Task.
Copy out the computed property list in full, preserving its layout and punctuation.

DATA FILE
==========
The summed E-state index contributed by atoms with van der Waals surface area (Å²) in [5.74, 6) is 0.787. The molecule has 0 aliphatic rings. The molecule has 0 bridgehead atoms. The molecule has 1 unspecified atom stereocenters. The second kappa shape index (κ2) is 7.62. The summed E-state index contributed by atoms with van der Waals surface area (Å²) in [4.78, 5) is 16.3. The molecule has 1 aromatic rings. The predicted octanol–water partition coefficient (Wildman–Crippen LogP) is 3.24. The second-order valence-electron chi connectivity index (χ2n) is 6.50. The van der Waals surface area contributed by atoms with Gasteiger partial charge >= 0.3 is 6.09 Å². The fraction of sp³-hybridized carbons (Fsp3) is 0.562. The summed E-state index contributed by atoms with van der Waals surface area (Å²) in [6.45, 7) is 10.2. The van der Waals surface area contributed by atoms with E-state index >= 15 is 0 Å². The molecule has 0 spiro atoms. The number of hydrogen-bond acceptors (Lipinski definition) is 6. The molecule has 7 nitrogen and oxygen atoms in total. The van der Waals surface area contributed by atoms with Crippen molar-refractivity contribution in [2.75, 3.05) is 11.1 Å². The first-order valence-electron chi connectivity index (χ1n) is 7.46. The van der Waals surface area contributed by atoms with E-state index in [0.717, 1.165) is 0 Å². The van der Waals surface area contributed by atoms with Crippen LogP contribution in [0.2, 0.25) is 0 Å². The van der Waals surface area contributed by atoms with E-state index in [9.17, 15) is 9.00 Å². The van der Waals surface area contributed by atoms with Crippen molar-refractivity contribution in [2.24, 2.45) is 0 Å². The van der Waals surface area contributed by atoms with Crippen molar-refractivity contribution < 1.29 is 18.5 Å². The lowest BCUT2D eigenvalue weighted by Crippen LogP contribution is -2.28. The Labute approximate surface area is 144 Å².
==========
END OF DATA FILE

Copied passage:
The summed E-state index contributed by atoms with van der Waals surface area (Å²) in [5.74, 6) is 0.787. The molecule has 0 aliphatic rings. The molecule has 0 bridgehead atoms. The molecule has 1 unspecified atom stereocenters. The second kappa shape index (κ2) is 7.62. The summed E-state index contributed by atoms with van der Waals surface area (Å²) in [4.78, 5) is 16.3. The molecule has 1 aromatic rings. The predicted octanol–water partition coefficient (Wildman–Crippen LogP) is 3.24. The second-order valence-electron chi connectivity index (χ2n) is 6.50. The van der Waals surface area contributed by atoms with Gasteiger partial charge >= 0.3 is 6.09 Å². The fraction of sp³-hybridized carbons (Fsp3) is 0.562. The summed E-state index contributed by atoms with van der Waals surface area (Å²) in [6.45, 7) is 10.2. The van der Waals surface area contributed by atoms with E-state index >= 15 is 0 Å². The molecule has 0 spiro atoms. The number of hydrogen-bond acceptors (Lipinski definition) is 6. The molecule has 7 nitrogen and oxygen atoms in total. The van der Waals surface area contributed by atoms with Crippen molar-refractivity contribution in [2.75, 3.05) is 11.1 Å². The first-order valence-electron chi connectivity index (χ1n) is 7.46. The van der Waals surface area contributed by atoms with E-state index in [0.717, 1.165) is 0 Å². The van der Waals surface area contributed by atoms with Crippen LogP contribution in [0.2, 0.25) is 0 Å². The van der Waals surface area contributed by atoms with E-state index in [9.17, 15) is 9.00 Å². The van der Waals surface area contributed by atoms with Crippen molar-refractivity contribution in [2.24, 2.45) is 0 Å². The van der Waals surface area contributed by atoms with Crippen molar-refractivity contribution < 1.29 is 18.5 Å². The lowest BCUT2D eigenvalue weighted by Crippen LogP contribution is -2.28. The Labute approximate surface area is 144 Å².